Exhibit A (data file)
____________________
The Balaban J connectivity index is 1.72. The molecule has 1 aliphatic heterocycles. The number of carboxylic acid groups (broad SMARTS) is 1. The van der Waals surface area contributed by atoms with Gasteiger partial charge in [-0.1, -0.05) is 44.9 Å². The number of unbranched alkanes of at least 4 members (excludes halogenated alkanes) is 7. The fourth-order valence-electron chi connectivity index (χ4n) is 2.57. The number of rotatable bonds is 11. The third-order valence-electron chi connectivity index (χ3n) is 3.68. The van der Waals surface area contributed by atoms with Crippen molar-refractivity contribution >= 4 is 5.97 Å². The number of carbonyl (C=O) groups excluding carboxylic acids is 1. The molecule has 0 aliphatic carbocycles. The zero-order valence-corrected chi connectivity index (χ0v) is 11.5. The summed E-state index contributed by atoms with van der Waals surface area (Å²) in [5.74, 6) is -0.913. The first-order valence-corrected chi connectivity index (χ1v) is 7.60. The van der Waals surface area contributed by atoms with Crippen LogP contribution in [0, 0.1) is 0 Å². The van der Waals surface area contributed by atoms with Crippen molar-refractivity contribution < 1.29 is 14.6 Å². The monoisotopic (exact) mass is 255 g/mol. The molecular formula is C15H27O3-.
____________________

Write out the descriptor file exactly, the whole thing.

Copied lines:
The Balaban J connectivity index is 1.72. The molecule has 1 aliphatic heterocycles. The number of carboxylic acid groups (broad SMARTS) is 1. The van der Waals surface area contributed by atoms with Gasteiger partial charge in [-0.1, -0.05) is 44.9 Å². The number of unbranched alkanes of at least 4 members (excludes halogenated alkanes) is 7. The fourth-order valence-electron chi connectivity index (χ4n) is 2.57. The number of rotatable bonds is 11. The third-order valence-electron chi connectivity index (χ3n) is 3.68. The van der Waals surface area contributed by atoms with Crippen molar-refractivity contribution >= 4 is 5.97 Å². The number of carbonyl (C=O) groups excluding carboxylic acids is 1. The molecule has 0 aliphatic carbocycles. The zero-order valence-corrected chi connectivity index (χ0v) is 11.5. The summed E-state index contributed by atoms with van der Waals surface area (Å²) in [5.74, 6) is -0.913. The first-order valence-corrected chi connectivity index (χ1v) is 7.60. The van der Waals surface area contributed by atoms with Crippen LogP contribution in [0, 0.1) is 0 Å². The van der Waals surface area contributed by atoms with Crippen molar-refractivity contribution < 1.29 is 14.6 Å². The monoisotopic (exact) mass is 255 g/mol. The molecular formula is C15H27O3-.